Deaf children play many of the same games as hearing children, including tag, skipping rope and board games. However, specially designed games give deaf children an advantage and teach them the alphabet, numbers and common words in American Sign Language (ASL). Caregivers can order these games online or design their own versions by making ASL playing cards and drawing game boards with sign language pictures on them.
Sign Language Puzzles
Sign language puzzles help deaf children learn ASL by including puzzle pieces with hand shapes on them. This teaches young signers their alphabet, numbers and common words. Another type of puzzle, the crossword puzzle, offers a straightforward way to teach children ASL finger-spelling by having clues with words spelt using the manual alphabet; children read the finger-spelling and write the word in English in the clue boxes to create the English word.
ASLingo is the ASL version of bingo. Bingo squares have ASL hand shapes of the numbers, so players must identify the sign language for each number as they play. Although Harris Communications, a seller of ASLingo and other games and products for the deaf, recommends that one person know ASL, as long as all players have knowledge of ASL numbers, the game should be a fun and effective way of practicing sign language.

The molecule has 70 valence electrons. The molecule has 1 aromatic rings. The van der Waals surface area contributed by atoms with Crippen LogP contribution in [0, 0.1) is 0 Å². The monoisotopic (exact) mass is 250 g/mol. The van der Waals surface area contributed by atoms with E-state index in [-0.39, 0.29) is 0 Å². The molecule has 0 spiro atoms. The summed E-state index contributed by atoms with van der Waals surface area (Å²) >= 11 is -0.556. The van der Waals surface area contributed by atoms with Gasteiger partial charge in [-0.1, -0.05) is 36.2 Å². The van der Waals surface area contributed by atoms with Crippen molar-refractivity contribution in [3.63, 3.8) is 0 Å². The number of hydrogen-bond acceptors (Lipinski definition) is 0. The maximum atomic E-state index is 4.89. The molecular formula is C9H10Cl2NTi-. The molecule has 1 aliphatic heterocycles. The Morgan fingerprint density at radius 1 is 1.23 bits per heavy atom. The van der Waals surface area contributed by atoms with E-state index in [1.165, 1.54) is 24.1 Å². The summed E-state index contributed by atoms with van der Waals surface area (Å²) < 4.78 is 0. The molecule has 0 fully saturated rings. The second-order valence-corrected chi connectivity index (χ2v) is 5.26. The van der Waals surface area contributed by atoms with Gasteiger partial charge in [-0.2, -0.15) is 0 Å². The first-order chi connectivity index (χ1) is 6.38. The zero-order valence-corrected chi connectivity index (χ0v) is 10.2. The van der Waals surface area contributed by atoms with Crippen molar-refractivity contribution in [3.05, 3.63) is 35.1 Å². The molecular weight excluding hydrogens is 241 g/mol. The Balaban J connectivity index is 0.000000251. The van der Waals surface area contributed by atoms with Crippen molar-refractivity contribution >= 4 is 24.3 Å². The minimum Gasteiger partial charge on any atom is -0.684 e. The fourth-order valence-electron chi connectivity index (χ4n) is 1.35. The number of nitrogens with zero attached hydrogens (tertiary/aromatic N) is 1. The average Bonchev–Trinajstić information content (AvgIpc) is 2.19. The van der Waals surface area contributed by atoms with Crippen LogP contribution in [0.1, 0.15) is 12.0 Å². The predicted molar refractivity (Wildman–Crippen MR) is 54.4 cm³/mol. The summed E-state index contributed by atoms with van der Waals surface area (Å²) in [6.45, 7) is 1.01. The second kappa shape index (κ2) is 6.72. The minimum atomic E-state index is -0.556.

To teach children the ASL alphabet and numbers, create cards with pictures of signs on them. Have children match the sign with the English letters. For a twist, create another set of cards with pictures of animals that start with those letters, and have children match the finger-spelling cards with the animal cards starting with that letter. If you prefer to buy a pre-made game, Finger Alphabet Lotto is a board game with matching for young children learning to sign.
Keep Quiet Reword Game
The Keep Quiet Reword Game is a game that teaches deaf children---and interested hearing persons---ASL finger-spelling. It uses alphabet cards with the English alphabet on one side and ASL signs on the other, plus wooden blocks and a timer. Players spell words using the manual alphabet, learning ASL finger-spelling as they go.
Deaf children enjoy many of the same games as hearing children, including freeze tag, hide and seek, skipping rope, bowling, board games and jigsaw puzzles. The key is to make these activities as visual as possible. Most board games for kids don't require speech to play, and as long as caregivers have a way of finding and beckoning their deaf children inside when needed, outdoor activities are just as fun for deaf children as they are for the hearing.
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- Harris Communications: Games
- Harris Communications: ASLingo Game; Sep. 17, 2004
- Harris Communications: Finger Alphabet Lotto; Oct. 25, 2002
- University of Maine, Farmington: Assistive Technology Collection: Keep Quiet Reword Game; 2007
- West Virginia University: Strategies for Teaching Students with Hearing Impairments; Apr. 20, 2005